B2B transactions: How it works

Posted by News Express | 16 January 2020 | 886 times

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First of all, let us identify some terms, shall we?

 

Transactions.

 

A transaction is a business activity which brings together at least one buyer and one seller for the exchange of goods, services, and financial instruments.

Financial instruments are cash – banknotes, cheques, drafts, credit cards, debit cards, bonds, stocks, shares, et cetera.

These transactions can be trade by barter, the transfer of goods, services, and financial instruments for other goods, services, and financial instruments.

Foreign exchange services swap funds denominated in one currency for funds in another currency.

Loans are another form of barter and involve an exchange of funds for principal and interest, where applicable.

Sometimes, real estate owners transfer landed property in exchange for another landed property.

Any difference in the price worth of the two property transferred is settled via cash or some other agreement.

More commonly these days, transactions occur through a medium of exchange, such as, banknotes – money and other financial instruments.

In Nigeria, the Naira (₦) exists as banknotes and the Kobo, coin currency, has become an endangered commodity.

Few Nigerians utilise the Kobo in payments.

Attempts to reintroduce the Kobo met rebuffs from citizens who did not want to carry heavy coins in their pocket.

Transactions are rounded to the nearest Naira.

Correction: rather, goods and services are charged to the nearest five Naira (₦5).

Nigerians appear not to mind the potential loss of cash in hand, provided charges do not increase exponentially.

Charges do rise, but that is a story for another day.

Business To Business (B2B)

B2B or B to B is defined as transactions that occur between a business and another business.

Examples:

1. Warehouses or wholesale stores that buy from manufacturers (B2B) and sell to small businesses (B2B).

Observe both ends of these transactions are B2B:

Manufacturer to wholesaler;

Wholesaler to small business.

2. A livestock or poultry farmer who supplies fresh meat to restaurants and supermarkets.

3. A footwear designer who launches advertisement campaigns via media houses.

4. An information technology (IT) company which services, repairs, and upgrades the network coverage of telecommunications companies and Internet service providers (ISPs).

5. A freelance Author who pens articles to be published in a magazine owned by another enterprise.

Observe the variation between the B2B and a B2C business models.

The latter does business with consumers.

The consumers in B2C models are the end users of the products and services.

Examples of B2C include retail stores that sell household goods and groceries to customers.

Operating a B2B

As with other businesses, a B2B requires:

a. A type of business – goods, services, or both. If goods, what specific products? If services, the specific services to offer.

b. Target market.

c. Demand or potential demand for those products or services.

d. Evaluation of the competition for that product or similar products.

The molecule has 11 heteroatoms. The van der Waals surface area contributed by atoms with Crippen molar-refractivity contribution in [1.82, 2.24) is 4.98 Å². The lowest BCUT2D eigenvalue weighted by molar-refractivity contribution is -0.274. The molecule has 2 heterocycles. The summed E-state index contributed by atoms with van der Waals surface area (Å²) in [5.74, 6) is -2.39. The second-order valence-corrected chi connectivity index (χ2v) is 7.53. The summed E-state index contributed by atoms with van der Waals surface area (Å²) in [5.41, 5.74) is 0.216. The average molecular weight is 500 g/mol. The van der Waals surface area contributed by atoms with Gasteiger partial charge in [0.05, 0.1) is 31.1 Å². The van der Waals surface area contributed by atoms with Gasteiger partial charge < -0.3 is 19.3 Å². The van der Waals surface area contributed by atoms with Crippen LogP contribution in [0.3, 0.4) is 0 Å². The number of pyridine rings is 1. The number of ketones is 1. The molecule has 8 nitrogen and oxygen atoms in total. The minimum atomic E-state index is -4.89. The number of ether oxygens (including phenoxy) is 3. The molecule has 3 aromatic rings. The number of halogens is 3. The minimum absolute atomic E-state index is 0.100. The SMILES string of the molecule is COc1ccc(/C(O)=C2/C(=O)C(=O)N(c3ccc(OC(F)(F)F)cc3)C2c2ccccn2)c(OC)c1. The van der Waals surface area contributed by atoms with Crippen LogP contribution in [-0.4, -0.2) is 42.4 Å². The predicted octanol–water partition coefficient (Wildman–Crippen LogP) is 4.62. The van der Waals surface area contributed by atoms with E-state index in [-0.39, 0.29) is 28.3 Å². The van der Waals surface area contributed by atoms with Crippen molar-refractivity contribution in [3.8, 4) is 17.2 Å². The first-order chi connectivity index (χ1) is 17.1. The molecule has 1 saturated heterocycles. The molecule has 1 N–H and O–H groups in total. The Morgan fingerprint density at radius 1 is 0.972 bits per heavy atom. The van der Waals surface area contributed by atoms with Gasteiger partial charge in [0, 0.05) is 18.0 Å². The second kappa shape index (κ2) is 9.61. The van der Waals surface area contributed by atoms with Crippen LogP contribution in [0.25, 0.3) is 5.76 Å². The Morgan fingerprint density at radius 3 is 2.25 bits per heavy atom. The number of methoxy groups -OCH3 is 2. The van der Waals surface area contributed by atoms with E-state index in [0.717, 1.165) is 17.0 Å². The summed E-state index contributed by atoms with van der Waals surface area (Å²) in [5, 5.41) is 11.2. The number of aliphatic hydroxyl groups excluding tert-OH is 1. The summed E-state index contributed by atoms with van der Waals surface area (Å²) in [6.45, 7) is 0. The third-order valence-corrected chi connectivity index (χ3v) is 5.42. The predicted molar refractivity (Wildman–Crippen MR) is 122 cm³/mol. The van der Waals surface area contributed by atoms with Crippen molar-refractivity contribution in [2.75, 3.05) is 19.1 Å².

e. Survey of the business location to identify companies that can buy the product.

f. Contacting the companies to offer the product.

g. Establishing long-term business relationships.

Example:

An entrepreneur can decide to start a solar energy business, installing solar panels, direct current-alternate current (DC-AC) inverters, batteries, and other gadgets on business premises.

Constant electricity supply is a major issue in Nigeria, so there ought to be a market for an alternative means of power generation.

Of course, homeowners can value this product, as well.

Should the entrepreneur choose to focus on businesses, one should be aware many businesses run a petroleum-based generating set.

To offset that competition, one has to convince the market that solar energy is cost efficient in the long run.

Its ease of use and maintenance should be mentioned.

The entrepreneur will note the larger the company the greater their energy needs.

The energy profile of a company determines the number of gadgets to be installed on the premises.

Of value is the durability of the batteries.

A six-hour battery will be sufficient for a one-employee business.

Any corporation larger than that will require a power battery or set of batteries to sustain operations.

The solar energy type of business can be accompanied with provision of services, such as maintenance and repairs.

Critical is the training of the buyer company on how to handle the gadgets to avoid damages.

B2B Risks and Benefits

Businesses have the right to negotiate the terms and conditions of doing business with another firm.

They have a say in forms of payment, frequency or timing of payment, service or product delivery schedule, customisation of products and services.

The flip side is larger corporations may be inclined to exploit the naïveté of small business owners.

A conglomerate has access to better lawyers and may deliberately default on payment.

Establishing business contacts with other businesses may be difficult, as businesses prefer known and trusted names to new entrances in the market.

Small businesses may appreciate the product, but not offer a cash payment for the product.

They may not have the cash or they may be accustomed to purchases on credit, even if they do have the cash.

 

 

•Umm Sulaim is the Publisher of Umm Sulaim’s Thoughts (https://iamummsulaim.wordpress.com).

Copyright © 2019 Umm Sulaim. All rights reserved.


Source: News Express

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